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The Education of Henry Adams

Silence (1894-1898)
The convulsion of 1893 left its victims in dead-water, and closed much education. While
the country braced itself up to an effort such as no one had thought within its powers, the
individual crawled as he best could, through the wreck, and found many values of life
upset. But for connecting the nineteenth and twentieth centuries, the four years, 1893 to
1897, had no value in the drama of education, and might be left out. Much that had made
life pleasant between 1870 and 1890 perished in the ruin, and among the earliest
wreckage had been the fortunes of Clarence King. The lesson taught whatever the
bystander chose to read in it; but to Adams it seemed singularly full of moral, if he could
but understand it. In 1871 he had thought King's education ideal, and his personal fitness
unrivalled. No other young American approached him for the combination of chances --
physical energy, social standing, mental scope and training, wit, geniality, and science,
that seemed superlatively American and irresistibly strong. His nearest rival was
Alexander Agassiz, and, as far as their friends knew, no one else could be classed with
them in the running. The result of twenty years' effort proved that the theory of scientific
education failed where most theory fails -- for want of money. Even Henry Adams, who
kept himself, as he thought, quite outside of every possible financial risk, had been
caught in the cogs, and held for months over the gulf of bankruptcy, saved only by the
chance that the whole class of millionaires were more or less bankrupt too, and the banks
were forced to let the mice escape with the rats; but, in sum, education without capital
could always be taken by the throat and forced to disgorge its gains, nor was it helped by
the knowledge that no one intended it, but that all alike suffered. Whether voluntary or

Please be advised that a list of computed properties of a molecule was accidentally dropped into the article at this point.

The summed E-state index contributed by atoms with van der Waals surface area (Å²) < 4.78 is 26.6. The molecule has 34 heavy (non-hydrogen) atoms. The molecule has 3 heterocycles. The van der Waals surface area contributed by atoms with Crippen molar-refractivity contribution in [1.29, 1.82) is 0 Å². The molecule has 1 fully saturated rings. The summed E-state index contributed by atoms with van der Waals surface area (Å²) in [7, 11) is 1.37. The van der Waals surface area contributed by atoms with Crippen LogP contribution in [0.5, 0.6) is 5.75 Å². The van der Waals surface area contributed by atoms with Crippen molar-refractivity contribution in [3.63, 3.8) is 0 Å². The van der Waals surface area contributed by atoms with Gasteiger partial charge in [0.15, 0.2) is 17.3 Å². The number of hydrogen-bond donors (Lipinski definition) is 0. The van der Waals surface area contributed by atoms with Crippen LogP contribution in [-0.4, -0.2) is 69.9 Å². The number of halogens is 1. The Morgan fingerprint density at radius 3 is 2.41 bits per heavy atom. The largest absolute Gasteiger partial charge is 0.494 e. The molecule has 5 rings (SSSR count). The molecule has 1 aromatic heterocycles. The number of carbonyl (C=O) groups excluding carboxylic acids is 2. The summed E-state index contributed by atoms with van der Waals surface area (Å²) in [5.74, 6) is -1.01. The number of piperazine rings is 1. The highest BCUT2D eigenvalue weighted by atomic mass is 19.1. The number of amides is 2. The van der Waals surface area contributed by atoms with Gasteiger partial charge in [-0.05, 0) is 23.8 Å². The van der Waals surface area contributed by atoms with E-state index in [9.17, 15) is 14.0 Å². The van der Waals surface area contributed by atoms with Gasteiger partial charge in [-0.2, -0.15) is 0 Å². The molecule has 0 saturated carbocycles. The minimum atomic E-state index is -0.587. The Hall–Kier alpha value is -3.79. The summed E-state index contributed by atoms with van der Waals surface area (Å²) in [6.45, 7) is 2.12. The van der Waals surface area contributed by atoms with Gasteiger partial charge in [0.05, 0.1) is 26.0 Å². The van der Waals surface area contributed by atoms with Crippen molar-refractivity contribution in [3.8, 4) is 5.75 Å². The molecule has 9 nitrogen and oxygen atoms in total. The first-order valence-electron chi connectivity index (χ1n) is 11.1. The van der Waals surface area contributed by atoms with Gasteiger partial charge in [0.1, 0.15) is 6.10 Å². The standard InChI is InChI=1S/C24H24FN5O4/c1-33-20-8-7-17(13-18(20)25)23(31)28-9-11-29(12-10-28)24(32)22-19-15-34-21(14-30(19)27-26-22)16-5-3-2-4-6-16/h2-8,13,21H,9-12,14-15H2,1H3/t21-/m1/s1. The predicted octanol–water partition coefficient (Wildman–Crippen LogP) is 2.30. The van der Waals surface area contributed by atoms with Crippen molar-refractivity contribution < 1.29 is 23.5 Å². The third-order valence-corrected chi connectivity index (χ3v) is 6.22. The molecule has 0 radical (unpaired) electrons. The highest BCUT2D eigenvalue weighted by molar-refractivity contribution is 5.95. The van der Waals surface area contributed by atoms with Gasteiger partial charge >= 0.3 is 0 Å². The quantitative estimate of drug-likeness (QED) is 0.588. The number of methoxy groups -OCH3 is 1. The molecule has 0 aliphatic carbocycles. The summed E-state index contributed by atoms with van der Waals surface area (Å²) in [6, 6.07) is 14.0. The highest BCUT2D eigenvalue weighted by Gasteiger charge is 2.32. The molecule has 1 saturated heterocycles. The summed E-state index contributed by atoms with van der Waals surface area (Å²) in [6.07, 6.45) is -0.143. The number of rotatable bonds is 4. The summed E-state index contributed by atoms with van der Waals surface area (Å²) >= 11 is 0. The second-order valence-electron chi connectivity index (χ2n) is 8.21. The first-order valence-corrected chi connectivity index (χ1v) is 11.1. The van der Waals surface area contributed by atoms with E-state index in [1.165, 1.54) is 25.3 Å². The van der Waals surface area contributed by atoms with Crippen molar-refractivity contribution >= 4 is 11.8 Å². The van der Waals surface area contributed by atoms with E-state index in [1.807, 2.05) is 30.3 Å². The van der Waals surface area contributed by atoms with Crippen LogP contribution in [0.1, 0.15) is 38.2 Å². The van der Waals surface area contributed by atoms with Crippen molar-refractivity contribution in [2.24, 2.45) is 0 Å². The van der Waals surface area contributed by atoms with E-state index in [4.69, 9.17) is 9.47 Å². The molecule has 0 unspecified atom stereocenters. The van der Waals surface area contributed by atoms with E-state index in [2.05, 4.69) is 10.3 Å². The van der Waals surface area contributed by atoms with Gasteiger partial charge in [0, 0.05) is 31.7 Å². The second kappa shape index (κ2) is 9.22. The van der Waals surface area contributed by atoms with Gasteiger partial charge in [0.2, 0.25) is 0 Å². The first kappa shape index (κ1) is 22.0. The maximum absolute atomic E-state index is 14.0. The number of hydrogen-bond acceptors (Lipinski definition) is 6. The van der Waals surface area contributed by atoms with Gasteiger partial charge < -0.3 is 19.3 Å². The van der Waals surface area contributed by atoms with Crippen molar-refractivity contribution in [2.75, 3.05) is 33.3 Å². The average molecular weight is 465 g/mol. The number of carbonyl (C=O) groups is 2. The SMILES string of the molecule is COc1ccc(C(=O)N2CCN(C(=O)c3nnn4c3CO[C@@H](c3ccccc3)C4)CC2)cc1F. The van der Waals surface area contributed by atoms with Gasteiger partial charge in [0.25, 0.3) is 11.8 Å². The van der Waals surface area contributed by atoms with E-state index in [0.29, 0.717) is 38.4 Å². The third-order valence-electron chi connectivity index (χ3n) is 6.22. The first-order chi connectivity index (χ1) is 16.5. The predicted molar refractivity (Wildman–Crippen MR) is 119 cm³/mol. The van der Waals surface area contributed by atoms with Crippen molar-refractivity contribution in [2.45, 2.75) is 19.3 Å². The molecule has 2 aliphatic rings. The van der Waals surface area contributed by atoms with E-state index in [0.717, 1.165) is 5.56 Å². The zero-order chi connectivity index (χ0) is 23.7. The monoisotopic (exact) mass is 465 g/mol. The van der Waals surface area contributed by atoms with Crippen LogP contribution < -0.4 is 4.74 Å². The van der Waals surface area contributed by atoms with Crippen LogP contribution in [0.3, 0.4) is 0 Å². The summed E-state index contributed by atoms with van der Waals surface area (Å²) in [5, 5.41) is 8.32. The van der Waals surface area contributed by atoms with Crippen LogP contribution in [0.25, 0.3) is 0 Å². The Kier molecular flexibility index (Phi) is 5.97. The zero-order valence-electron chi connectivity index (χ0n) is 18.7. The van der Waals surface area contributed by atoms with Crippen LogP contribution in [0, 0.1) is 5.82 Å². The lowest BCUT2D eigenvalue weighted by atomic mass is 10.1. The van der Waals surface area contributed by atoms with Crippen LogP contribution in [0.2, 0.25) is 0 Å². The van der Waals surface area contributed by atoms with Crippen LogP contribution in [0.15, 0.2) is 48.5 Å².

mechanical the result for education was the same. The failure of the scientific scheme,
without money to back it, was flagrant.
The scientific scheme in theory was alone sound, for science should be equivalent to
money; in practice science was helpless without money. The weak holder was, in his own
language, sure to be frozen out. Education must fit the complex conditions of a new
society, always accelerating its movement, and its fitness could be known only from
success. One looked about for examples of success among the educated of one's time --
the men born in the thirties, and trained to professions. Within one's immediate
acquaintance, three were typical: John Hay, Whitelaw Reid, and William C. Whitney; all
of whom owed their free hand to marriage, education serving only for ornament, but
among whom, in 1893, William C. Whitney was far and away the most popular type.
Newspapers might prate about wealth till commonplace print was exhausted, but as
matter of habit, few Americans envied the very rich for anything the most of them got out
of money. New York might occasionally fear them, but more often laughed or sneered at
them, and never showed them respect. Scarcely one of the very rich men held any
position in society by virtue of his wealth, or could have been elected to an office, or
even into a good club. Setting aside the few, like Pierpont Morgan, whose social position
had little to do with greater or less wealth, riches were in New York no object of envy on
account of the joys they brought in their train, and Whitney was not even one of the very
rich; yet in his case the envy was palpable. There was reason for it. Already in 1893